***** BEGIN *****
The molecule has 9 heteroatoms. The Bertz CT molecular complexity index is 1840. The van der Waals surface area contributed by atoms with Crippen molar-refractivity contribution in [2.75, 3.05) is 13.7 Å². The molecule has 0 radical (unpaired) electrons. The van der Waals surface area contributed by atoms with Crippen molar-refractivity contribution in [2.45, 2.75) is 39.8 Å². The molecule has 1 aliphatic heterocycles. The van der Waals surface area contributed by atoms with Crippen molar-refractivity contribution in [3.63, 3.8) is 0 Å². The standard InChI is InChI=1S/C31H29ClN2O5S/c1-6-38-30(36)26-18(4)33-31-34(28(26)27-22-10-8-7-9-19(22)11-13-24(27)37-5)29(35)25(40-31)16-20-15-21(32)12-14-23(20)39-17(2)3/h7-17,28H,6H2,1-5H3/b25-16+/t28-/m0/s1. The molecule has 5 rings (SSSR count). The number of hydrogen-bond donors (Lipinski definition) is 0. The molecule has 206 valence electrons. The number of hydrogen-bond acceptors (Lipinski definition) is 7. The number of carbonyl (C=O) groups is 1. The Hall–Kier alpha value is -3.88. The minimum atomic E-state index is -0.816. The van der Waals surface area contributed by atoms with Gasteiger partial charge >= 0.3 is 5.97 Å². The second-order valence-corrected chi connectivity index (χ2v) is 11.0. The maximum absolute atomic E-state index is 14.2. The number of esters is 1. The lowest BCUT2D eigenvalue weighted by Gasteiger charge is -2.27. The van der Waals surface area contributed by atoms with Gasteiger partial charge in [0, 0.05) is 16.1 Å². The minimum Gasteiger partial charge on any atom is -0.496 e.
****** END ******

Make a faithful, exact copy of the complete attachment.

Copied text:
The molecule has 9 heteroatoms. The Bertz CT molecular complexity index is 1840. The van der Waals surface area contributed by atoms with Crippen molar-refractivity contribution in [2.75, 3.05) is 13.7 Å². The molecule has 0 radical (unpaired) electrons. The van der Waals surface area contributed by atoms with Crippen molar-refractivity contribution in [2.45, 2.75) is 39.8 Å². The molecule has 1 aliphatic heterocycles. The van der Waals surface area contributed by atoms with Crippen molar-refractivity contribution in [3.63, 3.8) is 0 Å². The standard InChI is InChI=1S/C31H29ClN2O5S/c1-6-38-30(36)26-18(4)33-31-34(28(26)27-22-10-8-7-9-19(22)11-13-24(27)37-5)29(35)25(40-31)16-20-15-21(32)12-14-23(20)39-17(2)3/h7-17,28H,6H2,1-5H3/b25-16+/t28-/m0/s1. The molecule has 5 rings (SSSR count). The number of hydrogen-bond donors (Lipinski definition) is 0. The molecule has 206 valence electrons. The number of hydrogen-bond acceptors (Lipinski definition) is 7. The number of carbonyl (C=O) groups is 1. The Hall–Kier alpha value is -3.88. The minimum atomic E-state index is -0.816. The van der Waals surface area contributed by atoms with Gasteiger partial charge >= 0.3 is 5.97 Å². The second-order valence-corrected chi connectivity index (χ2v) is 11.0. The maximum absolute atomic E-state index is 14.2. The number of esters is 1. The lowest BCUT2D eigenvalue weighted by Gasteiger charge is -2.27. The van der Waals surface area contributed by atoms with Gasteiger partial charge in [0, 0.05) is 16.1 Å². The minimum Gasteiger partial charge on any atom is -0.496 e.